Implementing a mail microservice in NodeJS with BullMQ (1/3)

In this post we are going to create a small service for sending emails using BullMQ to demonstrate some core concepts. The idea is quite simple, we will have one queue where we will post jobs for sending emails and then a processor that performs the actual job of sending the emails.

By using BullMQ we gain some useful features:

  • Separation of concerns. Keep a small service that can be used by any other services in your infrastructure.
  • Scalability. We can add huge amounts of mails to the queue and they will eventually be processed by the workers, if we need more capacity just increase the amount of workers.
  • Reliability. As soon as the job is enqueued we get high guarantees that the email will be sent. You can keep several workers for redundancy and if something goes wrong we can enable a retry mechanism until the email is sent.
  • Extra features like delayed emails, say you want to send an email at a given point in the future instead of as soon as possible. Or rate limiting, if your email backend can only cope with a max amount of emails sent per second.

The complete source code for this tutorial is written in typescript and can be found here:

(There is also now a plain JS version of the tutorial here:

Things you will learn in this tutorial series:

  • How to add jobs to a queue.
  • How to enable rate limiting.
  • How to write a sandboxed processor.
  • How to use delayed jobs.

Here a diagram of what we want to achieve:

graph TD A((Client)) -->|addJob| B[(Redis Server)] B --> |getJob| C(Worker 1) B --> |getJob| D(Worker 2) B --> |getJob| E(Worker 3) B --> |getJob| F(Worker 4) B --> |getJob| G(Worker N) C --> |sendEmail| Z D --> |sendEmail| Z E --> |sendEmail| Z F --> |sendEmail| Z G --> |sendEmail| Z Z[AWS SES]

We will start by implementing the processor that will send the emails. We will use nodemailer for sending the actual emails, and in particular the AWS SES backend, although it is trivial to change it to any other vendor.

In order to run this tutorial you need the following requirements:


Added also standard SMTP server support, so you can test easily using the gmail smtp server, start the server with: SMTP_PORT=465 SMTP_AUTH_PASS="yourpass" yarn start

You will need to have an "app password" before the above works

Since we are going to use typescript for this tutorial we will define a "Mail" interface that we use as the type for our jobs data structure:

export interface Mail {
  from: string;
  to: string;
  subject: string;
  text: string;

Then we implement the  "sandboxed" processor, which means that every job will be processed in its own separate NodeJs process, this will help in better utilizing the CPU cores available, although for a simple process like this it will be of no big gain in practice.

import { Mail } from "./mail.interface";
import { Job } from "bullmq";
import { SES } from "aws-sdk";

import nodemailer from "nodemailer";
import config from "./config";

// Make sure you have setup your AWS credentials setup correctly

const transporter = nodemailer.createTransport({
  SES: new SES({
    apiVersion: "2010-12-01",
    region: config.region,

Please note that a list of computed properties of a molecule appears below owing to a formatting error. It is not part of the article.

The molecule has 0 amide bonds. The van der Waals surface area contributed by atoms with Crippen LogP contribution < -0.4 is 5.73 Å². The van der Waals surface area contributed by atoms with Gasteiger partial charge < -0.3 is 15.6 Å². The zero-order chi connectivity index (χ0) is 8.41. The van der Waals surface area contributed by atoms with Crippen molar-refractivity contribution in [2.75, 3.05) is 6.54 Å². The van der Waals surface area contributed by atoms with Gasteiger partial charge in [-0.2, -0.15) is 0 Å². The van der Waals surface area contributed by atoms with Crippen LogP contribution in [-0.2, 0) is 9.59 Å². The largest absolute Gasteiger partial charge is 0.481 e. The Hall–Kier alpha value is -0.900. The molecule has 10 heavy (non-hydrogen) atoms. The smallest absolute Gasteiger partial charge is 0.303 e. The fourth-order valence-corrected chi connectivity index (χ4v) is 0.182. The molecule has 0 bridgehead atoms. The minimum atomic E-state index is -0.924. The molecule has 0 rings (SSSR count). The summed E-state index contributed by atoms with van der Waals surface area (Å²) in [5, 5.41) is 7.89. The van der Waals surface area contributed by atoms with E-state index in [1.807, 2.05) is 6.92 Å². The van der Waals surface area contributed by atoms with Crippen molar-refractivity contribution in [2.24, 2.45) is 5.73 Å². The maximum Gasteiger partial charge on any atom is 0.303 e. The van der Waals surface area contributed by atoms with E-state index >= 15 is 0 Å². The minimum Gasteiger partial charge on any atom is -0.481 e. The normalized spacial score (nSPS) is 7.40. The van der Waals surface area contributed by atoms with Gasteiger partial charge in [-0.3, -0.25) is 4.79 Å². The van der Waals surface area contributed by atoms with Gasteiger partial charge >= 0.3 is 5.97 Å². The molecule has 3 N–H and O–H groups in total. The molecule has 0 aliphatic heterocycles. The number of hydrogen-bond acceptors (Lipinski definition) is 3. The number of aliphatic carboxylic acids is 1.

export default (job: Job<Mail>) => transporter.sendMail(;

As you can see the process function itself is just a call to the sendMail method from nodemailer's transporter instance. Also note that we read all the configurable variables from a config module that we share among all the files that need it:

export default {
  concurrency: parseInt(process.env.QUEUE_CONCURRENCY || "1"),
  queueName: process.env.QUEUE_NAME || "mailbot",
  connection: {
    host: process.env.REDIS_HOST,
    port: parseInt(process.env.REDIS_PORT || "6379"),
  region: process.env.AWS_DEFAULT_REGION || "us-west-2",

Next we will create the worker:

import { Worker } from "bullmq";
import config from "./config";

export const worker = new Worker(config.queueName, __dirname + "/mail.proccessor.js", {
  connection: config.connection,
  concurrency: config.concurrency,

Finally we will create the entry point for the service, which is just importing the worker instance and append some listeners to it:

import { worker } from "./mail.worker";

worker.on("completed", (job) =>
  console.log(`Completed job ${} successfully`)
worker.on("failed", (job, err) =>
  console.log(`Failed job ${} with ${err}`)

This is all needed in order to implement the simplest email service imaginable. Now we can build and start the service and test it by just sending a dummy email:

import { Mail } from "../mail.interface";
import { Queue } from "bullmq";
import config from "../config";

const queue = new Queue<Mail>(config.queueName, {
  connection: config.connection,

const args = process.argv.slice(2);


(async () => {
  await queue.add("send-simple", {
    from: "",
    subject: "This is a simple test",
    text: "An email sent using BullMQ",
    to: args[0],

  console.log(`Enqueued an email sending to ${args[0]}`);

If you clone the tutorial repo you can just run "yarn start" and it will start the microservice, then a call to

node dist/tests/send-simple.js

to send a test email.

And this is the end of the first part of this tutorial, in the next part we will add support for rate limiting and delayed emails!

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